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Lammergeier Vulture Lammergeier Vulture
Of the large raptors that inflicted legendary tortures in Greek mythology, the lammergeier most fascinated the Greeks. The Roman Pliny gave one of the first descriptions of the lammergeier's signature behavior: breaking bones and hard shelled turtles by dropping them on rocks from high in the air. According to Pliny, Aeschylus was supposed to have been killed by a missile dropped by a lammergeier that mistook his bald head for a rock.

Lammergeiers are common in central Asia. Their wide wingspans, which can measure up to 46 inches, allow lammergeiers to live in remote mountain strongholds at altitudes up to 25,500 feet. Typically, lammergeiers nest in caves, ledges and low rocks rising from planes. The bird can swallow whole bones up to the size of a lamb's femur.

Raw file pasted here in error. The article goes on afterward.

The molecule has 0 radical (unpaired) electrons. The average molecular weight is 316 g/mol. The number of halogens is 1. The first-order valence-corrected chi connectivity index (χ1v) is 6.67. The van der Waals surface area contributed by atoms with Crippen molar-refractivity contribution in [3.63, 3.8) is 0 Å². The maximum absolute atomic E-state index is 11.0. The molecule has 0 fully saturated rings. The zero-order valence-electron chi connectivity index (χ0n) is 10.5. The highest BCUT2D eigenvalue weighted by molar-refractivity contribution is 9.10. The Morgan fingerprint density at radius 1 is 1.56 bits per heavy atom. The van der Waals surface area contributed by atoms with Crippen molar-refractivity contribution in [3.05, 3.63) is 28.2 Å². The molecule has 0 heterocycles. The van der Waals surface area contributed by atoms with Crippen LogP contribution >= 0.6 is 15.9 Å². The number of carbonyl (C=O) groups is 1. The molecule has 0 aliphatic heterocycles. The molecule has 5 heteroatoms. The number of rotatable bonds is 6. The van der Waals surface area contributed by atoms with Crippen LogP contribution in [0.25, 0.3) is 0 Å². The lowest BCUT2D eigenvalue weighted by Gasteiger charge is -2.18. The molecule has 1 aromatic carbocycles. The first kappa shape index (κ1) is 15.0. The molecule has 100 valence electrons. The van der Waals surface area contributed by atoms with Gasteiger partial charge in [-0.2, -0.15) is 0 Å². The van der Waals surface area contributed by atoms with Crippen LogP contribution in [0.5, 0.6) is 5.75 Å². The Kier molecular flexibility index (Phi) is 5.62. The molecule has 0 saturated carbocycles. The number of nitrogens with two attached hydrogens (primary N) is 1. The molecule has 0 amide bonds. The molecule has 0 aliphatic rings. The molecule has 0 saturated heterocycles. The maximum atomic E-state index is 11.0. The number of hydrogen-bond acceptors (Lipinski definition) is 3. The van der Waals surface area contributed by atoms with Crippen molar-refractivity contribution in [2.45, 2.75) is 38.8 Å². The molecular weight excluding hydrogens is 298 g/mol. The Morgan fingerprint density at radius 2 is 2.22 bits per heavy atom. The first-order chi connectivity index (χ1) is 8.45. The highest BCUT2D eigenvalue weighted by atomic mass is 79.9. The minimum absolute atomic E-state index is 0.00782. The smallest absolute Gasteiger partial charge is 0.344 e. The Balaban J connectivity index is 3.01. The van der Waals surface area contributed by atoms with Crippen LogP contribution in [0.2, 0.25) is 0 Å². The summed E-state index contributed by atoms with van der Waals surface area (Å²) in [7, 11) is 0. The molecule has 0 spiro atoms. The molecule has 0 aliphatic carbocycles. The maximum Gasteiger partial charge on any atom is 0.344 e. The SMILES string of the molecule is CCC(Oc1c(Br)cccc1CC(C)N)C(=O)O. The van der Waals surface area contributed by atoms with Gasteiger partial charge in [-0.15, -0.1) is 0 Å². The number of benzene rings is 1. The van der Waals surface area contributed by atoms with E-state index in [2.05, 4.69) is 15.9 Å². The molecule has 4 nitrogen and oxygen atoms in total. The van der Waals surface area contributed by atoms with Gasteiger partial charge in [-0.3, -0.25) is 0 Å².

As Pliny describes, the lammergeier does have a unique method of getting to its food. The bird splits bones by dropping them from a height of up to 200 feet, usually on slabs of rock called ossaries, where the bones scatter into fragments. The lammergeier approaches the chosen slab downwind, bone held in its feet. Diving and dipping in flight to increase its velocity, the lammergeier then releases the bone, keenly watching as it falls. The crack of the bone is audible from some distance away. Immediately, the lammergeier turns into the wind, spiraling down towards the scattered bone fragments, alighting within a few seconds of the crack. In this way, the lammergeier forestalls other scavengers from robbing the fragments. It will repeat the process up to three times, often having to fly for several miles to gain height for another gliding approach.

Although dropping bones is a regular habit, the lammergeier also obtains food by other means. The bird has been known to lift and carry such live prey as a two foot monitor lizard. For the most part, however, the Lammergeier Vulturelammergeier is a bird of unashamed cowardice, ready to take advantage of any animal in distress, incapable of defending itself against a creature half its own size and frightened at the wink of an eyelid. There is, however, nothing uncouth about a lammergeier. It is sinister, yet magnificent and dignified.


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